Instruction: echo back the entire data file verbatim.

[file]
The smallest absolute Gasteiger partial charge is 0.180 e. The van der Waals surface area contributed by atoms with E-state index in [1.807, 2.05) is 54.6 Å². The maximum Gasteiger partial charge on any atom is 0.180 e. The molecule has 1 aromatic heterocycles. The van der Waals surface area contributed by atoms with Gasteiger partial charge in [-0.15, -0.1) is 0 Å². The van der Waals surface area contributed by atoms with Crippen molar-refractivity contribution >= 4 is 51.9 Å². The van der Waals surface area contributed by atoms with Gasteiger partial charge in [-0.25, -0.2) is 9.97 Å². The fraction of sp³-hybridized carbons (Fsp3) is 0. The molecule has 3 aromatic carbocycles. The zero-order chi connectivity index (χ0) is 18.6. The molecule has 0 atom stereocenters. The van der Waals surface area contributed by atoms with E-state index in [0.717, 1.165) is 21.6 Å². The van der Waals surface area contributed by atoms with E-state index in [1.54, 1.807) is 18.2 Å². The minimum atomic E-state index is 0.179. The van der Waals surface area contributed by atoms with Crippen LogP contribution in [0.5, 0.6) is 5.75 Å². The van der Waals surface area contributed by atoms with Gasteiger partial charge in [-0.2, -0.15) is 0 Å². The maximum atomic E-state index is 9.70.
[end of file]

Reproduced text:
The smallest absolute Gasteiger partial charge is 0.180 e. The van der Waals surface area contributed by atoms with E-state index in [1.807, 2.05) is 54.6 Å². The maximum Gasteiger partial charge on any atom is 0.180 e. The molecule has 1 aromatic heterocycles. The van der Waals surface area contributed by atoms with Gasteiger partial charge in [-0.15, -0.1) is 0 Å². The van der Waals surface area contributed by atoms with Crippen molar-refractivity contribution >= 4 is 51.9 Å². The van der Waals surface area contributed by atoms with Gasteiger partial charge in [-0.25, -0.2) is 9.97 Å². The fraction of sp³-hybridized carbons (Fsp3) is 0. The molecule has 3 aromatic carbocycles. The zero-order chi connectivity index (χ0) is 18.6. The molecule has 0 atom stereocenters. The van der Waals surface area contributed by atoms with E-state index in [0.717, 1.165) is 21.6 Å². The van der Waals surface area contributed by atoms with E-state index in [1.54, 1.807) is 18.2 Å². The minimum atomic E-state index is 0.179. The van der Waals surface area contributed by atoms with Crippen LogP contribution in [0.5, 0.6) is 5.75 Å². The van der Waals surface area contributed by atoms with Gasteiger partial charge in [-0.2, -0.15) is 0 Å². The maximum atomic E-state index is 9.70.